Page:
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August 15, 2003

Great Hopes Plantation Provides a New Venue for Colonial Williamsburg's African-American Programs

Colonial Williamsburg’s guests now have a new venue as they cross the Bridge to the Past from the Visitor Center to the Historic Area. Great Hopes Plantation is an activity-based interpretive site that invites guests to witness a lifestyle that would have been routine in 18th-century Virginia. Here guests watch the re-creation and evolution of an 18th-century plantation, learn about enslaved African-Virginians and their masters, and learn how they lived and worked on a typical middle-sized rural Virginia farm.

In the coming months, site structures will include a tobacco barn, a middling planter’s kitchen and a slave cabin. Fences, gardens, livestock and chickens as well as the tobacco and corn now planted will complement the buildings.

The new Great Hopes Plantation is one of two significant sites at Colonial Williamsburg where guests can immerse themselves in the 18th-century African-Virginian experience. While Great Hopes focuses on the rural life, the Peyton Randolph House site in the middle of the Historic Area highlights the urban life of African-Americans.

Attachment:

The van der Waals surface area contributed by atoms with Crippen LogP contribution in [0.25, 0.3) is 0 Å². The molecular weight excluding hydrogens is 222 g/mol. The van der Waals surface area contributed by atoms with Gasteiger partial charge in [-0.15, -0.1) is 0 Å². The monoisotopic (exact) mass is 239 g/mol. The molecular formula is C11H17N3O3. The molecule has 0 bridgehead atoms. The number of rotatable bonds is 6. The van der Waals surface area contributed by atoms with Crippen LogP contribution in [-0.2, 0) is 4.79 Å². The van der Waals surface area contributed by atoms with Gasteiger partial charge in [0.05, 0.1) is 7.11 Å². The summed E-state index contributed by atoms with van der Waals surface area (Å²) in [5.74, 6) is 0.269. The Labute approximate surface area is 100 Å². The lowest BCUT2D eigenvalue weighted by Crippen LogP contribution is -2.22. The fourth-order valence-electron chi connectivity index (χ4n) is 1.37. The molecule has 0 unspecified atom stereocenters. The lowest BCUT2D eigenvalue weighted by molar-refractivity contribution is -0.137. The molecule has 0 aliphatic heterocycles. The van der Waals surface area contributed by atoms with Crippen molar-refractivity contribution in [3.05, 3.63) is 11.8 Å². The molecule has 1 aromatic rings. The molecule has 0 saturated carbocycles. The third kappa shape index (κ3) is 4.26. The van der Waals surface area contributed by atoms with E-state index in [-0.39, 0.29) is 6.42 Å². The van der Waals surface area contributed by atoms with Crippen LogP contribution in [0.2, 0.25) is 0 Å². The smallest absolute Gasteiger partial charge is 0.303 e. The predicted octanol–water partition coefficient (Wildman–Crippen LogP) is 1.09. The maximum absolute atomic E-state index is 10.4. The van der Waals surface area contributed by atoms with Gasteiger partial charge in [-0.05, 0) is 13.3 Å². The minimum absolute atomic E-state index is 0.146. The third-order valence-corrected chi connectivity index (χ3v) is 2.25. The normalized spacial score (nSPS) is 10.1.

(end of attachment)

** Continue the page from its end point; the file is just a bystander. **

Colonial Williamsburg’s African-American programs include:

  • “The Other Half Tour.” A walking tour that explores the development of slavery in colonial Virginia and the lives of the “other half.”
  • “Gowan Pamphlet: God Is My Rock.” A popular African-Virginian preacher offers his perspective on slavery, religion and freedom.
  • “Remember Me When Freedom Comes.” Through spirituals, work songs and a Saturday night gathering, the enslaved community brings to life the memories of a slave named Paris.
  • “White Goes First.” Thomas Jefferson plays chess with Jupiter, his slave. Explore the master and slave relationship in a dramatic way.
  • “Papa Said, Mama Said.” Eighteenth-century free and enslaved African-Virginians discuss the lessons learned through the stories told by their elders.
  • “Soul of a Sharecropper.” The abolition of slavery following the Civil War presented an opportunity for some, but new challenges for most. Meet a former slave and hear tales of hope and despair.
  • “Jumpin’ The Broom.” A young enslaved couple forms a marriage union in spite of the uncertainty of marriage.

    Known worldwide as the nation’s largest living history museum, Colonial Williamsburg recently was recognized as the “Best Historic Site” by readers of Southern Living magazine for the seventh straight year. Colonial Williamsburg is conveniently located 150 miles south of Washington, D.C., off Interstate 64. For more information or reservations, call toll-free (800) HISTORY or visit Colonial Williamsburg on the Internet at www.ColonialWilliamsburg.org.

    Media Contact:
    Lorraine C. Brooks
    (757) 220-7280



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